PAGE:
The end of your story, that is, the third act, is easy if you’ve done your job in the first and second act. There you’ve set up an ending. Just do something different that fits the clues and your golden!
The greatest problem with an ending is when it’s predictable. But the opposite problem is also detrimental… the ending that comes out of nowhere.
Your third-act job is to give the reader the ending they expect in a different form than they expected. Sometimes that’s just giving the end a twist. In a romance, for example, you might set up that the heroine is going to jilt the guy and marry the fellow next door. Instead, she discovers something she didn’t understand about the first guy that makes her want to keep him. In a thriller, the bad guy turns out to be someone other than who we thought it was.
Alternatively, as the writer, you hold back a critical piece of information from the reader that skews the expected ending to one more apt.
As important as the conclusion is, it’s always the setup that’s important. When does the end begin? When your character is fully outfitted for the fight. Whatever character flaw is addressed, whatever relationship is mended, whatever weakness – internal or resource – is fixed or acquired. In act one and two, the hero is no hero, by the third act, the hero IS the hero (use the term lightly; your main character may be a creep, but he’s the creep on the right side now).
All the conflict of the second act adds a plate to the hero’s armor, refines character, increases the stakes, offers red herrings and reversals, and narrows the story to its conclusion.
It’s tempting to achieve the ending too fast. Conflict and surprise need to be part of the process, something that puts the reader in doubt of the expected ending, but the last thing that should happen is that the hero’s plan actually works. Plans fall apart; character and improvisation makes it work. Short third acts are common in today’s fiction. Don’t fall prey to the idea that the first and third act should be roughly the same size. Sometimes dropping of the cliff (a short third act) is ideal. It’s only rushed if it feels rushed (my first novel’s ending is a bit rushed. We write, we learn.)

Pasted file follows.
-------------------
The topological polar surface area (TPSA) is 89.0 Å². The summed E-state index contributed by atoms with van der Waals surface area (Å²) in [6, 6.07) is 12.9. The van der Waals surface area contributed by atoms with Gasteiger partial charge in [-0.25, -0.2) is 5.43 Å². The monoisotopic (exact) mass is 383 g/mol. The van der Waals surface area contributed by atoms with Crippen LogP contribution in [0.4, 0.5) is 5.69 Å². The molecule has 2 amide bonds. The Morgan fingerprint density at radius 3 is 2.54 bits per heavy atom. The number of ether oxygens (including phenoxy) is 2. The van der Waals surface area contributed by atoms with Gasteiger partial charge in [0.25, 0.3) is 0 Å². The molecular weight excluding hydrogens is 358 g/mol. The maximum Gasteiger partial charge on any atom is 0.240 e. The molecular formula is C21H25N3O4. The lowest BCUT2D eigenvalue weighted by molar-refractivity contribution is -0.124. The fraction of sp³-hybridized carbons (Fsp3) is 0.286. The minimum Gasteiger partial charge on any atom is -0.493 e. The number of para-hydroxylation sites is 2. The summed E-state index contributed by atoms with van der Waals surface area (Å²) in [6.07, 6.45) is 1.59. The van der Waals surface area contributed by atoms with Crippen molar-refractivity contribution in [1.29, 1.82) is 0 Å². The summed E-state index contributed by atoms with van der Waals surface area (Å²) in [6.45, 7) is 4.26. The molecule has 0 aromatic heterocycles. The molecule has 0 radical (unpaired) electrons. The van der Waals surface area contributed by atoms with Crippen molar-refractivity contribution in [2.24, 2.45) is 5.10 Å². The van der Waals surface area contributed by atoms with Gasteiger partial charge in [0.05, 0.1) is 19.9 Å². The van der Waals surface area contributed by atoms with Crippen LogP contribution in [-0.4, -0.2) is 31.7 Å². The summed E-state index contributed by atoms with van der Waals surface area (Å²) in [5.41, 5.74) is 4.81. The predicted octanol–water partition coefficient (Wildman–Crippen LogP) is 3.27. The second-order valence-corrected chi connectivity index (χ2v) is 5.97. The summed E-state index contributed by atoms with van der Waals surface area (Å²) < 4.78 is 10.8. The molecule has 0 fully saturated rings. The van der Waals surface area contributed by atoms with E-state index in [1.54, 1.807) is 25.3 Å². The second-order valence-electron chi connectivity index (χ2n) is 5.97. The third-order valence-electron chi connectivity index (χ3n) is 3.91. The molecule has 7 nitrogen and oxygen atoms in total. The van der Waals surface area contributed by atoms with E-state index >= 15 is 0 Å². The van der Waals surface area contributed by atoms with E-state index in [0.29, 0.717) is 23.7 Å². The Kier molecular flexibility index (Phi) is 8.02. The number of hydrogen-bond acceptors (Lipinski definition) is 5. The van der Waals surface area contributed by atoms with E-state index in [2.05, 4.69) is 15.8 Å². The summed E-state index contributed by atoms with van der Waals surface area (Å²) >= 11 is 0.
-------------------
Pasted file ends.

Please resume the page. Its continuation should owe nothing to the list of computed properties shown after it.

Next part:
Classically, there are two endings: Comedy, where things end well for the hero, and Tragedy, where things end badly for the hero. (There are also tragedies that end up working out for the hero… he loses the girl, but she’s not what she seemed…) There is a lot of wiggle-room in those classifications. True tragedies are rare today, but they can still work.
After the pay off, we then need to see the cool-down phase after the ending. The sigh of relief, the French story term I can’t remember how to spell that sounds like day-num-wa (I’m so pitiful sometimes). It can be right after, or days or even months/years after. It’s a time of implied reflection, a taste of the new normal.
A final comment in reflection of the Amazon pool of reality and POD: Your story doesn’t have to be 90,000 words. It can be just about any size now (at least 25 pages for POD printing). The terms novella and novel have little meaning anymore. In printing, 200 pages was necessary for a good price-point. Not so anymore. All that to say, end your story when it’s ready to be ended. Is it “too short” but feels satisfying? Then end it. If it doesn’t feel satisfying keep working on it.
Who doesn’t love endings? It’s all downhill and craft at that point. You’re almost done!